Crisis management stage: What do I take care of next?

A journey through COVID-19

April 16, 2020
 

 

 

Achim Mossmann

Achim Mossmann

Principal, Tax, KPMG LLP (US)

+1 212-954-6812

Katherine Avery

Katherine Avery

Principal, Global Mobility Services, KPMG US

+1 408-367-2237

Robert Smith

Robert Smith

Senior Manager, Tax, Global Mobility Services, KPMG US

+1 408-367-2787

What do I take care of next?

We previously covered our journey through the Fear stage. Our next stop along the COVID-19 curve is Crisis Management. Crisis management describes how an organization deals with a disruptive and unexpected event that threatens to harm the organization or its stakeholders. It  involves taking all of the information gathered from both the Shock and Fear stages and using it to implement a consistent company-wide response.

Now is the time to implement and communicate your Crisis Management plan and create a positive impact for your employees through regular connections and touchpoints. This, in turn, enables them to focus on their job and helps the business to stay agile and effective as conditions evolve.

Crisis Management requires strong leadership and communication at all levels that meets challenges by being accessible and focusing on issues within their control. This, along with learnings from the Shock and Fear stages, allows leadership to craft a more tailored, meaningful, response plan. 

 

Moving forward: Instilling trust and moving forward

As a mobility and/or HR department, you are partnering with cross-functional teams to provide just-in-time communications to your workforce. Crisis Management continues this momentum with an increased emphasis on building confidence and resilience among the employees you support. This begins to transform the conversation from employee physical and psychological well-being to trust and faith that the organization will continue to support them throughout the situation and that the organization is working on a recovery action plan .

A key component of this is fast, consistent communication of goals, objectives, and guardrails. The priority is to determine key commitments, how these will be achieved, and to communicate these items quickly and effectively. This sets expectations, provides structure, and allows employees to act against a set end-goal instead of a moving target.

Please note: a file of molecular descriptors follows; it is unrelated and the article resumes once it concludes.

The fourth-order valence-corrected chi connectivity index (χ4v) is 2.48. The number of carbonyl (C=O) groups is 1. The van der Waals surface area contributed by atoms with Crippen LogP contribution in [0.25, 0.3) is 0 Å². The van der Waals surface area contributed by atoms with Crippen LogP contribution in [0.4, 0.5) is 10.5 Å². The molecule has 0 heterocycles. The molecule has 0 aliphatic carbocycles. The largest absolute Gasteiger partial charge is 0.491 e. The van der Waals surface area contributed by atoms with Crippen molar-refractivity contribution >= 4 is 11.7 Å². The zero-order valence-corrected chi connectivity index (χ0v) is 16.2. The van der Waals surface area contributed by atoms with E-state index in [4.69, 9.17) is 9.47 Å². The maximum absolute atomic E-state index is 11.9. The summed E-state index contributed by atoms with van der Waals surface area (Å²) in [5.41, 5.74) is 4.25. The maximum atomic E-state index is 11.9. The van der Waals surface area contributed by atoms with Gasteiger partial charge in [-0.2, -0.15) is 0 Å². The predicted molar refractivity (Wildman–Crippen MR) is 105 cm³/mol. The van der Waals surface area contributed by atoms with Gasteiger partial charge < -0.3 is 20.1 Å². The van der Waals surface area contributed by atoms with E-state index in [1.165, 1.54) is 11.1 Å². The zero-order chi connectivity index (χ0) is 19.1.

Mobility and HR professionals, in most cases, will disseminate Crisis Management information to employees and will be responsible for branding the communications and emphasizing employee-centric objectives. This means that you continue to act as the front line for employees and are responsible for three populations: the broader employee or mobile-employee population, your internal teams, and affected vendors.

Ultimately, success for mobility and HR is therefore two-fold: meet the duty of care your employees expect and prioritize business resilience and continuity.

This information, within the following checklist will help you firmly establish Crisis Management techniques and allow you to craft the image of the organization as you move beyond the crisis.

Business Continuity Checklist

People

  • Communicate and support the company’s point of view, policies, and resources through consistent leadership messaging illustrating a commitment to employees
  • Provide work-from-home expectations and establish an ongoing communication cadence as expectations change and organization adapts to the new normal
  • Emphasize employee-centric policy shifts or concerns such as flexibility to accommodate family schedules, how to procure office furnishing or electronics, clarification on who will pay for equipment, CARES Act refunds, etc.
  • For commuting or mobile workers, establish clear objectives for changes in work location or job roles
  • Provide clear instructions in the event an office must be accessed (i.e. access, time, cleaning, communal space protocols, parking, etc.)